Pacer Harp and Bryan J. Wlas are serving up the laughs at Dickson's Gaslight Dinner Theatre via Red, White & Tuna, the third installment in the four-part "trilogy" (get it-four-part trilogy? Trilogies are actually three parts, so this is funny, y'all!) about Tuna, Texas, the third-smallest town in that reddest of red states (Jimmy Carter in the appropriately red, white and blue Bicentennial year of 1976 was the last Democratic presidential candidate to carry the state). But somehow, no matter how red Texas has become, those wild and wacky Tuna folk still are able to open their hearts wide and embrace a whole bunch of people who believe in a whole bunch of different things.
In that way, Tuna-the fictitious town created by Joe Sears, Jaston Williams and Ed Howard for Greater Tuna, A Tuna Christmas and Tuna Does Vegas, in addition to Red, White & Tuna-holds out hope for political outsiders just as certainly as it does for Tuna High alums Star Birdfeather and Amber Windchime, two granola-crunching, patchouli-smelling, dirty-footed, latter-day flower children, making their way back home for a big high school reunion. The reunion coincides with the Fourth of July, with the temps in Tuna hovering near the 110 mark, and what with the heat and the fireworks, you can just tell there's gonna be a hot time in the old town tonight.
As with the other Tuna comedies, two actors (in this case, the aforementioned Messrs. Harp and Wlas) portray all 20 characters in the show, showing off their range and versatility while creating some hard-to-believe comic situations that somehow, despite their preposterousness, ring with the truth of a down-home good time. That's part of the beauty of the Tuna shows: No matter how outlandish the plot or the premise, there remains something completely and utterly believable about what transpires onstage.
It helps, of course, for the two actors involved in the onstage hijinks to be capable, confident performers-you cannot approach any of the Tuna plays half-heartedly-and Harp and Wlas certainly deliver the goods. The two men give their all, without fear of looking stupid, in order to bring the denizens of the town to life with at least a shred of dignity left. The characters who populate Tuna seem genuine, their hearts brimming over with affection for one another, not unlike every small town that dots the map of the Southern United States.
Of the three Tunas I've seen (I've yet to see Tuna Does Vegas), Red, White & Tuna is probably the weakest vehicle, the high school reunion plot isn't just as successful as the original show or its holiday-themed follow-up. Maybe it's because Romy and Michelle's High School Reunion did it better or maybe it's all just part of a Communist plot to steal your funny, but even the best efforts of Bertha Bumiller, Vera Carp or Pearl Burrus have started to seem redundant.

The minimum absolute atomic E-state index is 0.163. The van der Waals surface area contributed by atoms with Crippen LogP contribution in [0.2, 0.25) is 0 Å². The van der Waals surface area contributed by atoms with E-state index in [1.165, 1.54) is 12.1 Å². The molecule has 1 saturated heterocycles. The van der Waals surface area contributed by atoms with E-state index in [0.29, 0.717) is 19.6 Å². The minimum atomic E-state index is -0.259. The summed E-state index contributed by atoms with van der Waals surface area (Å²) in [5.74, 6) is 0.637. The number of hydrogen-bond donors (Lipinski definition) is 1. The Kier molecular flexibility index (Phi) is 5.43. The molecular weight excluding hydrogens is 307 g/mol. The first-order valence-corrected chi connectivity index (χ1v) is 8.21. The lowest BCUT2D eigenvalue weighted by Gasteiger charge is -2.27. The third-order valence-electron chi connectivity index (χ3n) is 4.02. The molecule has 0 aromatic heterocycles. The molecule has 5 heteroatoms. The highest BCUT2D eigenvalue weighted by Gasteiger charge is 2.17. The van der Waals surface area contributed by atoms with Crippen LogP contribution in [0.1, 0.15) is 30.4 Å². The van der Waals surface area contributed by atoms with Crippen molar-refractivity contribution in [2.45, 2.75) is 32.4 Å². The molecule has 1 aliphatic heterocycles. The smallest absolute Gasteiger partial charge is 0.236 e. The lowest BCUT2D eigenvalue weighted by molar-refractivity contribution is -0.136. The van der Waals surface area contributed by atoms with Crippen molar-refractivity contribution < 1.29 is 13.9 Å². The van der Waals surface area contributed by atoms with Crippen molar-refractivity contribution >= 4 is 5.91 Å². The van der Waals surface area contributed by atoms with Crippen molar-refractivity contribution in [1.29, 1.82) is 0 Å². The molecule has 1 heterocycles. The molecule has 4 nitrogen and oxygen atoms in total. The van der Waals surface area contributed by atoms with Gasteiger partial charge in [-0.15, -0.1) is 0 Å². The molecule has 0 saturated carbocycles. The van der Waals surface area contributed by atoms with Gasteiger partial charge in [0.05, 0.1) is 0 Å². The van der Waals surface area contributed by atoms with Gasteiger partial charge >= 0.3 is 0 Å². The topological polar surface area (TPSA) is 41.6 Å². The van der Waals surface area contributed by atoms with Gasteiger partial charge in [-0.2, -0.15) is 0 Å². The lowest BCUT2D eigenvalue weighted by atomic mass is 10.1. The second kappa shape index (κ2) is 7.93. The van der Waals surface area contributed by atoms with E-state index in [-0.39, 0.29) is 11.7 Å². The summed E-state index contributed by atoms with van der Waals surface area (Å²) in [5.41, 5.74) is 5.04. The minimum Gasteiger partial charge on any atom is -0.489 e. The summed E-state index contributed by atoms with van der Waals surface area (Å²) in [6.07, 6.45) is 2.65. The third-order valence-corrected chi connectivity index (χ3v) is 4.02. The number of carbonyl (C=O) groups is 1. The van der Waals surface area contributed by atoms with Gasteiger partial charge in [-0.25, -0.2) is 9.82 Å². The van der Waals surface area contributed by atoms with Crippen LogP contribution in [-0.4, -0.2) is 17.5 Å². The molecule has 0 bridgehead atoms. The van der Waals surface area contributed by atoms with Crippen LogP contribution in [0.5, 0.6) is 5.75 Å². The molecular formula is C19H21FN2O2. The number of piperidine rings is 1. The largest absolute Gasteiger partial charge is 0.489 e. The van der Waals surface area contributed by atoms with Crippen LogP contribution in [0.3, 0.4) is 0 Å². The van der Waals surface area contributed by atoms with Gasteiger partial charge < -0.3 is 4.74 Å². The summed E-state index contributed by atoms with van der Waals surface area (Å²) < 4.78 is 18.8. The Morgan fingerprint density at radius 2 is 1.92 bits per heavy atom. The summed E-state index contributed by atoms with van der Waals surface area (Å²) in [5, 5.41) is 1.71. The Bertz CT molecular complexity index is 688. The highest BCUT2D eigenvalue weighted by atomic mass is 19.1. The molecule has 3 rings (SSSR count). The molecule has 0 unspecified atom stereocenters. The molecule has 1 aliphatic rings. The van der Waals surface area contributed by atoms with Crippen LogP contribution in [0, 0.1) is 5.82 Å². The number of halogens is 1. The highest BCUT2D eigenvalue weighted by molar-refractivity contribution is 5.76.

Still, both Harp and Wlas do their best, injecting the proceedings with energy and comic mayhem. Harp's deadpan sense of humor works well for many of his characters in the show, yet he displays an adroit and sometimes unexpected turn of phrase (his Joe Bob Lipsey, Bertha Bumiller and Pearl Burrus come readily to mind) that will send audience members into gales of laughter. Wlas, who has had fewer opportunities to tackle the roles of Tuna's finest citizens (Harp carries them around in his backpocket, like an unused condom in Stanley Bumiller's wallet, thanks to several earlier stints in Tuna), sometimes comes across as tentative, but he succeeds, especially as animal-loving Petey Fisk and the town's grand dame Vera Carp. Together, however, it's easy to see that the two accomplished actors are having a damn good time onstage.
Directed by Amy Scott, whose practiced eye ensures that Harp and Wlas are where they are supposed to be onstage and who helps each actor create different characterizations for his ten parts, keeps the action moving at a good clip. At the performance reviewed, however, the show's pacing seemed hampered, particularly during Act Two.
While Harp and Wlas deserve the lion's share of the applause from the audience (who, make no mistake about it, were completely taken by the performances of the two men), the trio of dressers-Rachel Gallup, Zane Jordan and Michelle Valenti-who help them make their quick changes deserve kudos for keeping the show fairly popping along its way.